OraSure Technologies in Bethlehem, Pennsylvania developed the test. It is called OraQuick Rapid H.I.V. Antibody Test. The test is based on technology created earlier by the company that tests a single drop of blood. OraSure President Michael Gausling says the saliva test can be used anywhere, anytime and by anyone.
He adds that there is no risk of spreading H.I.V. with the test. In the past, some health workers have accidentally become infected when testing people's blood for the virus.
Public health officials believe the OraQuick test will help fight AIDS in two ways. First, it could result in more people getting tested. The process is simple. A piece of cotton is moved across the gums inside a person's mouth. It is then put into a liquid in the testing device. Two colored lines appear on the device if antibodies to the virus are present.
The test also will permit people to get their results quickly. In many developing countries, blood test results can take up to two weeks. Because of this, people often do not return to find out if they are infected. The new test will let a person know within twenty minutes if he or she is infected. An infected person could receive immediate information about treatment and how to stop the disease from spreading.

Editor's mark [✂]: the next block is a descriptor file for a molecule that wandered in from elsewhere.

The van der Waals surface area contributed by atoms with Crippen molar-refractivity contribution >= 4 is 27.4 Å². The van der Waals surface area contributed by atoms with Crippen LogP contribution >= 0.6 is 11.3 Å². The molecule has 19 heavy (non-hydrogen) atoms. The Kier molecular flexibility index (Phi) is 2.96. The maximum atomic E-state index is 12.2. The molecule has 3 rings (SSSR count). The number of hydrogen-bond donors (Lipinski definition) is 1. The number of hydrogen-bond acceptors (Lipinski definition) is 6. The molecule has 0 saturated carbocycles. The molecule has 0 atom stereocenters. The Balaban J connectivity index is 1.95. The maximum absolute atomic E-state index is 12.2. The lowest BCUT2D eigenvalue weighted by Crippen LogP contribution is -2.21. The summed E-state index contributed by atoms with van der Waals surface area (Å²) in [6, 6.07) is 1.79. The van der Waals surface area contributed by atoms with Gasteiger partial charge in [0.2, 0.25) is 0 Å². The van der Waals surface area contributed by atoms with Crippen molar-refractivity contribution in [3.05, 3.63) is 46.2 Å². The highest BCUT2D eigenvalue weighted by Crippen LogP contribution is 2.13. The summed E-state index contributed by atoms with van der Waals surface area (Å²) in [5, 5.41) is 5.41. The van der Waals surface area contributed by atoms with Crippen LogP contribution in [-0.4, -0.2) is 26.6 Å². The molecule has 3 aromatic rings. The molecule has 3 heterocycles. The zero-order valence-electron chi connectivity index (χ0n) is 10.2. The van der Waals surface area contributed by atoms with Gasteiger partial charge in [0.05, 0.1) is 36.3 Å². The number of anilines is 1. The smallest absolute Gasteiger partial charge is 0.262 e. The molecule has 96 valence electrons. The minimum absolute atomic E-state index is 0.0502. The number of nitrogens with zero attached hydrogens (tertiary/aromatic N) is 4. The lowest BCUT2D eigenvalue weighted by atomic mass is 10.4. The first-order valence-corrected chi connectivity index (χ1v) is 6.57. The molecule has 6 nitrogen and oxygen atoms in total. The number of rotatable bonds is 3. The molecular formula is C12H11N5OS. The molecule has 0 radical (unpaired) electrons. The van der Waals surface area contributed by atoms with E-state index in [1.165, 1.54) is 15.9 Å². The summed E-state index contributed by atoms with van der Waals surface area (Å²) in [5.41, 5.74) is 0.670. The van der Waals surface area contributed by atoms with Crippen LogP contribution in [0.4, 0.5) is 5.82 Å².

World health officials estimate that as many as ninety-five percent of people with H.I.V. in developing countries do not know they are infected. Mister Gausling hopes the OraQuick test will change this. He says that humanitarian aid workers and people with limited health care experience will now be able to quickly identify and help patients with the disease.
OraSure officials estimate the OraQuick test will cost between eight and twenty dollars in the United States. However, they believe the product will cost much less in other countries. American officials say the new H.I.V. test will be especially important for use in Africa, which is the worst affected part of the world.This VOA Special English Development Report was written by Jill Moss. This is Robert Cohen.